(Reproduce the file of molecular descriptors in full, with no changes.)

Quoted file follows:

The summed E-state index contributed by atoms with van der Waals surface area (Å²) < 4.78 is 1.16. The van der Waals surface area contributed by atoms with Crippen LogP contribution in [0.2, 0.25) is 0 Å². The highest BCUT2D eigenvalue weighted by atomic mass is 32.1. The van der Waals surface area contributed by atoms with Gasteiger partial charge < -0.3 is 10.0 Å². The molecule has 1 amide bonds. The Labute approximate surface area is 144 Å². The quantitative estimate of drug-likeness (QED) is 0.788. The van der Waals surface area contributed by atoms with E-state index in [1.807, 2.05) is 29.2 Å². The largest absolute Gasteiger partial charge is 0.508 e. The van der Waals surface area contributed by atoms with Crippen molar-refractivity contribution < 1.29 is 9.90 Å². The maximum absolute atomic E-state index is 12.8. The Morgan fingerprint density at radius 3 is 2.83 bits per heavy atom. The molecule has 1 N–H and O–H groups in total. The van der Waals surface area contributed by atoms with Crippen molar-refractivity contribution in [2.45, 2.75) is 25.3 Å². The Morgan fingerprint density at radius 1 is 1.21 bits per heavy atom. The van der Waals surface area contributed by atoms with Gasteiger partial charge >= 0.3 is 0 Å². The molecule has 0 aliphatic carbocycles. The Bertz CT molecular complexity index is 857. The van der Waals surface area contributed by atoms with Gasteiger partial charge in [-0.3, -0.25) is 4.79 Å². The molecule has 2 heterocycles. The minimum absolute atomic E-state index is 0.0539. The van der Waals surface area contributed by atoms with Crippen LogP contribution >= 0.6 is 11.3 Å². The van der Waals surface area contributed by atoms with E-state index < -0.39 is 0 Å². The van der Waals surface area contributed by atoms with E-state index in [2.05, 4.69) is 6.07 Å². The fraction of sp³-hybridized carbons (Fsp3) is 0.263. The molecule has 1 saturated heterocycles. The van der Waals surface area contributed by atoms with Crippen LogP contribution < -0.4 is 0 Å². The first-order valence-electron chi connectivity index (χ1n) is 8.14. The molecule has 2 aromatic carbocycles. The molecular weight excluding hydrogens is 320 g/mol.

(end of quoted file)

The summed E-state index contributed by atoms with van der Waals surface area (Å²) < 4.78 is 1.16. The van der Waals surface area contributed by atoms with Crippen LogP contribution in [0.2, 0.25) is 0 Å². The highest BCUT2D eigenvalue weighted by atomic mass is 32.1. The van der Waals surface area contributed by atoms with Gasteiger partial charge < -0.3 is 10.0 Å². The molecule has 1 amide bonds. The Labute approximate surface area is 144 Å². The quantitative estimate of drug-likeness (QED) is 0.788. The van der Waals surface area contributed by atoms with E-state index in [1.807, 2.05) is 29.2 Å². The largest absolute Gasteiger partial charge is 0.508 e. The van der Waals surface area contributed by atoms with Crippen molar-refractivity contribution < 1.29 is 9.90 Å². The maximum absolute atomic E-state index is 12.8. The Morgan fingerprint density at radius 3 is 2.83 bits per heavy atom. The molecule has 1 N–H and O–H groups in total. The van der Waals surface area contributed by atoms with Crippen molar-refractivity contribution in [2.45, 2.75) is 25.3 Å². The Morgan fingerprint density at radius 1 is 1.21 bits per heavy atom. The van der Waals surface area contributed by atoms with Gasteiger partial charge >= 0.3 is 0 Å². The molecule has 0 aliphatic carbocycles. The Bertz CT molecular complexity index is 857. The van der Waals surface area contributed by atoms with Gasteiger partial charge in [-0.3, -0.25) is 4.79 Å². The molecule has 2 heterocycles. The minimum absolute atomic E-state index is 0.0539. The van der Waals surface area contributed by atoms with Crippen LogP contribution >= 0.6 is 11.3 Å². The van der Waals surface area contributed by atoms with E-state index < -0.39 is 0 Å². The van der Waals surface area contributed by atoms with E-state index in [2.05, 4.69) is 6.07 Å². The fraction of sp³-hybridized carbons (Fsp3) is 0.263. The molecule has 1 saturated heterocycles. The van der Waals surface area contributed by atoms with Crippen LogP contribution < -0.4 is 0 Å². The first-order valence-electron chi connectivity index (χ1n) is 8.14. The molecule has 2 aromatic carbocycles. The molecular weight excluding hydrogens is 320 g/mol.